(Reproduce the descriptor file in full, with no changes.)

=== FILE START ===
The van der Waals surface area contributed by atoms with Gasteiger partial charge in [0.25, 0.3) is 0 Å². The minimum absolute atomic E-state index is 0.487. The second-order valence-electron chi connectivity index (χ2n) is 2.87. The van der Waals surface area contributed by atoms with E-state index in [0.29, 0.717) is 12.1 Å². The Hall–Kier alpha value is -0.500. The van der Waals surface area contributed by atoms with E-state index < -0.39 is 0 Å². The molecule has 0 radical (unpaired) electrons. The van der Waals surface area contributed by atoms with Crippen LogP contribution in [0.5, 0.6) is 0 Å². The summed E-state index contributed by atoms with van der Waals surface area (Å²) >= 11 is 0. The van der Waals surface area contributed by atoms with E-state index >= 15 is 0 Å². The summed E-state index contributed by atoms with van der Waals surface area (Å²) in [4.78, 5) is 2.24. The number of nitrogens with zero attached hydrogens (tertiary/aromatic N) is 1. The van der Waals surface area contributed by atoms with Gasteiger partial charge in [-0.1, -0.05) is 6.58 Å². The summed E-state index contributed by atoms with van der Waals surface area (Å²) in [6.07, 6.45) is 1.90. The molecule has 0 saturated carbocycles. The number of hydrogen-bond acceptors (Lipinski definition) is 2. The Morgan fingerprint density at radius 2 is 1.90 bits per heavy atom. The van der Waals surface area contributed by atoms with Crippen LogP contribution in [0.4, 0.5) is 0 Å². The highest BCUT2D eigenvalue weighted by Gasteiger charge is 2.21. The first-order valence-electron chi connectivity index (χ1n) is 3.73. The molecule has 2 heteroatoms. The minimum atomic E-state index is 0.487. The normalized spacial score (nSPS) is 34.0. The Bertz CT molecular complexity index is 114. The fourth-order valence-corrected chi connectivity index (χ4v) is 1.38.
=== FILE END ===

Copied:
The van der Waals surface area contributed by atoms with Gasteiger partial charge in [0.25, 0.3) is 0 Å². The minimum absolute atomic E-state index is 0.487. The second-order valence-electron chi connectivity index (χ2n) is 2.87. The van der Waals surface area contributed by atoms with E-state index in [0.29, 0.717) is 12.1 Å². The Hall–Kier alpha value is -0.500. The van der Waals surface area contributed by atoms with E-state index < -0.39 is 0 Å². The molecule has 0 radical (unpaired) electrons. The van der Waals surface area contributed by atoms with Crippen LogP contribution in [0.5, 0.6) is 0 Å². The summed E-state index contributed by atoms with van der Waals surface area (Å²) >= 11 is 0. The van der Waals surface area contributed by atoms with E-state index >= 15 is 0 Å². The summed E-state index contributed by atoms with van der Waals surface area (Å²) in [4.78, 5) is 2.24. The number of nitrogens with zero attached hydrogens (tertiary/aromatic N) is 1. The van der Waals surface area contributed by atoms with Gasteiger partial charge in [-0.1, -0.05) is 6.58 Å². The summed E-state index contributed by atoms with van der Waals surface area (Å²) in [6.07, 6.45) is 1.90. The molecule has 0 saturated carbocycles. The number of hydrogen-bond acceptors (Lipinski definition) is 2. The Morgan fingerprint density at radius 2 is 1.90 bits per heavy atom. The van der Waals surface area contributed by atoms with Crippen LogP contribution in [0.4, 0.5) is 0 Å². The highest BCUT2D eigenvalue weighted by Gasteiger charge is 2.21. The first-order valence-electron chi connectivity index (χ1n) is 3.73. The molecule has 2 heteroatoms. The minimum atomic E-state index is 0.487. The normalized spacial score (nSPS) is 34.0. The Bertz CT molecular complexity index is 114. The fourth-order valence-corrected chi connectivity index (χ4v) is 1.38.